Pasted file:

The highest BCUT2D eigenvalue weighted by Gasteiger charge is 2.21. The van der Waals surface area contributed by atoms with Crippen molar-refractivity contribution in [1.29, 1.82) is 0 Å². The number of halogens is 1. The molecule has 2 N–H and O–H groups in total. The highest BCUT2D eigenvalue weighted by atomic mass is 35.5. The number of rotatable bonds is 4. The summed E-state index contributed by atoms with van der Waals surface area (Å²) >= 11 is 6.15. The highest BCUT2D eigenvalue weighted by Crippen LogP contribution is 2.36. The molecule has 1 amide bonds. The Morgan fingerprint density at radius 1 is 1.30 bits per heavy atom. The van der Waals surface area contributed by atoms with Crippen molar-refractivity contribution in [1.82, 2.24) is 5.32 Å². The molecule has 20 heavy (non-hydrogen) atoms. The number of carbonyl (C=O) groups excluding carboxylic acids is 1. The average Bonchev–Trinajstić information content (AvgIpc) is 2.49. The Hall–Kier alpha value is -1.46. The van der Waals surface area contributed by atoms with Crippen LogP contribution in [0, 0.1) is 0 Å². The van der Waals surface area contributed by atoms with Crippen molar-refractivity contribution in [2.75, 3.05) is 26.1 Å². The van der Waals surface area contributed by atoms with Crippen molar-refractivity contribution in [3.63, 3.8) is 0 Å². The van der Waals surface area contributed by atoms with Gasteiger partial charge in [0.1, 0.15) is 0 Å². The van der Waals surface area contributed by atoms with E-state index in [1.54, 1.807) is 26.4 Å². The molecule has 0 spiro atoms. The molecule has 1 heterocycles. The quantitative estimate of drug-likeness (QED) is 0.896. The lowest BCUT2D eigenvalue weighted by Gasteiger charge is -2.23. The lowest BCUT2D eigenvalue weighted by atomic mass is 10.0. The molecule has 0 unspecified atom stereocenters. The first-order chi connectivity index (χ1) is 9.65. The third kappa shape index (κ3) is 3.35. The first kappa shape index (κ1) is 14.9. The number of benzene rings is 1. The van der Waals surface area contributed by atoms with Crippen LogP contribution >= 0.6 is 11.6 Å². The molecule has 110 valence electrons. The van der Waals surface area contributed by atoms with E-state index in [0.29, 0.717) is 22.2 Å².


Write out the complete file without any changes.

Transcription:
The highest BCUT2D eigenvalue weighted by Gasteiger charge is 2.21. The van der Waals surface area contributed by atoms with Crippen molar-refractivity contribution in [1.29, 1.82) is 0 Å². The number of halogens is 1. The molecule has 2 N–H and O–H groups in total. The highest BCUT2D eigenvalue weighted by atomic mass is 35.5. The number of rotatable bonds is 4. The summed E-state index contributed by atoms with van der Waals surface area (Å²) >= 11 is 6.15. The highest BCUT2D eigenvalue weighted by Crippen LogP contribution is 2.36. The molecule has 1 amide bonds. The Morgan fingerprint density at radius 1 is 1.30 bits per heavy atom. The van der Waals surface area contributed by atoms with Crippen molar-refractivity contribution in [1.82, 2.24) is 5.32 Å². The molecule has 20 heavy (non-hydrogen) atoms. The number of carbonyl (C=O) groups excluding carboxylic acids is 1. The average Bonchev–Trinajstić information content (AvgIpc) is 2.49. The Hall–Kier alpha value is -1.46. The van der Waals surface area contributed by atoms with Crippen LogP contribution in [0, 0.1) is 0 Å². The van der Waals surface area contributed by atoms with Crippen molar-refractivity contribution in [2.75, 3.05) is 26.1 Å². The van der Waals surface area contributed by atoms with Crippen molar-refractivity contribution in [3.63, 3.8) is 0 Å². The van der Waals surface area contributed by atoms with Gasteiger partial charge in [0.1, 0.15) is 0 Å². The van der Waals surface area contributed by atoms with E-state index in [1.54, 1.807) is 26.4 Å². The molecule has 0 spiro atoms. The molecule has 1 heterocycles. The quantitative estimate of drug-likeness (QED) is 0.896. The lowest BCUT2D eigenvalue weighted by Gasteiger charge is -2.23. The lowest BCUT2D eigenvalue weighted by atomic mass is 10.0. The molecule has 0 unspecified atom stereocenters. The first-order chi connectivity index (χ1) is 9.65. The third kappa shape index (κ3) is 3.35. The first kappa shape index (κ1) is 14.9. The number of benzene rings is 1. The van der Waals surface area contributed by atoms with Crippen LogP contribution >= 0.6 is 11.6 Å². The molecule has 110 valence electrons. The van der Waals surface area contributed by atoms with E-state index in [0.29, 0.717) is 22.2 Å².